USDA, Agricultural Research Services, National Center for Agricultural Utilization Research, Functional Foods Research, 1815 N. University Street, Peoria, IL 61604, USA
Received date: March 03, 2012; Accepted date: April 19, 2012; Published date: April 23, 2012
Citation: Singh M (2012) Effect of Flour-Oil Composite as Powdered Fat Source in Low-Fat Cake Mixes. J Food Process Technol 3:154. doi:10.4172/2157-7110.1000154
Copyright: © 2012 Singh M. This is an open-access article distributed under the terms of the Creative Commons Attribution License, which permits unrestricted use, distribution, and reproduction in any medium, provided the original author and source are credited.
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Flour-oil composite; Cake mixes; Delivery agent; Lowfat; Fat powder
Cake is a complex fat and water emulsion system containing flour, sugar, fat, eggs, and baking powder . Fat interferes with gluten development by inhibiting contact between water and flour proteins . Fat contributes to tenderness, air retention, flavor and a smooth, moist mouth feel in cakes .
Most of the cake mixes currently available require the addition of oil prior to baking, that is not included in the package. Single-stage cake mix is premix containing all the ingredients used for the preparation of cake. Cakes could be easily prepared from such premix by adding a required quantity of water. The advantage of using such a mix is convenience as it eliminates the need of additional ingredients in small quantities, measuring errors, and additional creaming step.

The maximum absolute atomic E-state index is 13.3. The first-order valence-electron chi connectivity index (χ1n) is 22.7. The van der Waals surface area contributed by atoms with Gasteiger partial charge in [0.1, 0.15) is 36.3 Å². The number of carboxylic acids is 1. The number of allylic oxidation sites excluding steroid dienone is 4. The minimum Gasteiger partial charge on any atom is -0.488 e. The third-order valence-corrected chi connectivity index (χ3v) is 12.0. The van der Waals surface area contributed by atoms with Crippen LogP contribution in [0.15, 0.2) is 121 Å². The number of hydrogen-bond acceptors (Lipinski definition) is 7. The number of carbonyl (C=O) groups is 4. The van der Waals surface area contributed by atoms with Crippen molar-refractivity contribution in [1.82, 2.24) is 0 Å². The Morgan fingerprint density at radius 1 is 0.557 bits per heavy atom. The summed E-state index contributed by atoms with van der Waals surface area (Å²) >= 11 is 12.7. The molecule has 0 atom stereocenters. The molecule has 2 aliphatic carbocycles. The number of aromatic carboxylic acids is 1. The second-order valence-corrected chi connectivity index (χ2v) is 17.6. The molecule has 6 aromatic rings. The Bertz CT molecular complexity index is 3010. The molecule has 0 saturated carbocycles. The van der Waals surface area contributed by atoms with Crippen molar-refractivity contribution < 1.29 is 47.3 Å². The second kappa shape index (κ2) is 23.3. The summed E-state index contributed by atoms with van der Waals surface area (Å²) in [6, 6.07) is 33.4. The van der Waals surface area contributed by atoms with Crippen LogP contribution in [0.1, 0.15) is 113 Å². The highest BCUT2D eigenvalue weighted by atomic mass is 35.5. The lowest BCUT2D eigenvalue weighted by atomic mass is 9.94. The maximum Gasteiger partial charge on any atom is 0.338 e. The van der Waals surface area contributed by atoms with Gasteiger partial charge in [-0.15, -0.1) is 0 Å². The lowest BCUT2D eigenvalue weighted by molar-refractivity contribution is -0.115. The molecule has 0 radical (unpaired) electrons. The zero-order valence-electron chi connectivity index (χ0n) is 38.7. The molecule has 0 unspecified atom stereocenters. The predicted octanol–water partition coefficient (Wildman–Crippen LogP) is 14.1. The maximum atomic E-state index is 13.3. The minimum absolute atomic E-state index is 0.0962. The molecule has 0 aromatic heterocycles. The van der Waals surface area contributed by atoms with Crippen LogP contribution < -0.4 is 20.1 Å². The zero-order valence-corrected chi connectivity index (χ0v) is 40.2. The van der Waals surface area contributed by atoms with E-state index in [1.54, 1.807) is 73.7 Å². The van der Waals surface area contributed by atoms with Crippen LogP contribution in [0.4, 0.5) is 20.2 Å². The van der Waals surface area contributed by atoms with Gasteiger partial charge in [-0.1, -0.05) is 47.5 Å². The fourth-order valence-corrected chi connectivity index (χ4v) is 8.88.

As the consumers become aware of the need to reduce fat in their diet, the demand for healthy, flavorful, low-fat food increases. Attempts have been made to use various fat replacers to reduce the fat in the baked goods. Various ingredients like mono and di glycerides, xanthan gum, polydextrose, maltodextrins, corn dextrins, pectin, apple pomace, fruit purees, fluffy cellulose, nutrim, high fructose corn syrup have been used as fat replacers in cakes [4-15].
Flour-oil composites (FOC) consist of a stable suspension of microscopic lipid droplets in a starch dispersion or gel, having the outward appearance of the cooked starch product but incorporating valuable properties of the included oil phase [16,17]. The lipid droplets do not coalesce or cream to the top on standing. These composites can be dried and milled to a powder of desired particle size . Past research has been focused on the use of FOC as fat replacers and fat substitutes in various food products like beef patties, dairy products, and baked goods [19-22] rather than as fat delivery agents. Our objective was to deliver oil in powdered form to low-fat cake mix, eliminating the need of extra ingredient required prior to baking and providing a trans-free option.